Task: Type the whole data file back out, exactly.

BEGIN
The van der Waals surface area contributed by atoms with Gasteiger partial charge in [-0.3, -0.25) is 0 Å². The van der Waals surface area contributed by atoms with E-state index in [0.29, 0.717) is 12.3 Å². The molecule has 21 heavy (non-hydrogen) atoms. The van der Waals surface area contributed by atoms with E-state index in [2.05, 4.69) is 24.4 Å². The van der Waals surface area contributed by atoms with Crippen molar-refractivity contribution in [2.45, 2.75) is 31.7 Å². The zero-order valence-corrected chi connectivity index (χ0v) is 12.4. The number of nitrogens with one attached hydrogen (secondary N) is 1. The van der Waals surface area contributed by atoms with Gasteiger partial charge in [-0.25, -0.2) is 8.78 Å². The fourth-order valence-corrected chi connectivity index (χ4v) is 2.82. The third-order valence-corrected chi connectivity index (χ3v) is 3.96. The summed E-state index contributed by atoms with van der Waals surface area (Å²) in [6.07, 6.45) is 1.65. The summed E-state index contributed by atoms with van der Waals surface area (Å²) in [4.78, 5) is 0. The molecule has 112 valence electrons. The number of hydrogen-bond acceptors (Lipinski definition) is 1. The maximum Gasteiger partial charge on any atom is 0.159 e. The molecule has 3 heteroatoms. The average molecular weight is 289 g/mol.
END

The van der Waals surface area contributed by atoms with Gasteiger partial charge in [-0.3, -0.25) is 0 Å². The van der Waals surface area contributed by atoms with E-state index in [0.29, 0.717) is 12.3 Å². The molecule has 21 heavy (non-hydrogen) atoms. The van der Waals surface area contributed by atoms with E-state index in [2.05, 4.69) is 24.4 Å². The van der Waals surface area contributed by atoms with Crippen molar-refractivity contribution in [2.45, 2.75) is 31.7 Å². The zero-order valence-corrected chi connectivity index (χ0v) is 12.4. The number of nitrogens with one attached hydrogen (secondary N) is 1. The van der Waals surface area contributed by atoms with Gasteiger partial charge in [-0.25, -0.2) is 8.78 Å². The fourth-order valence-corrected chi connectivity index (χ4v) is 2.82. The third-order valence-corrected chi connectivity index (χ3v) is 3.96. The summed E-state index contributed by atoms with van der Waals surface area (Å²) in [6.07, 6.45) is 1.65. The summed E-state index contributed by atoms with van der Waals surface area (Å²) in [4.78, 5) is 0. The molecule has 112 valence electrons. The number of hydrogen-bond acceptors (Lipinski definition) is 1. The maximum Gasteiger partial charge on any atom is 0.159 e. The molecule has 3 heteroatoms. The average molecular weight is 289 g/mol.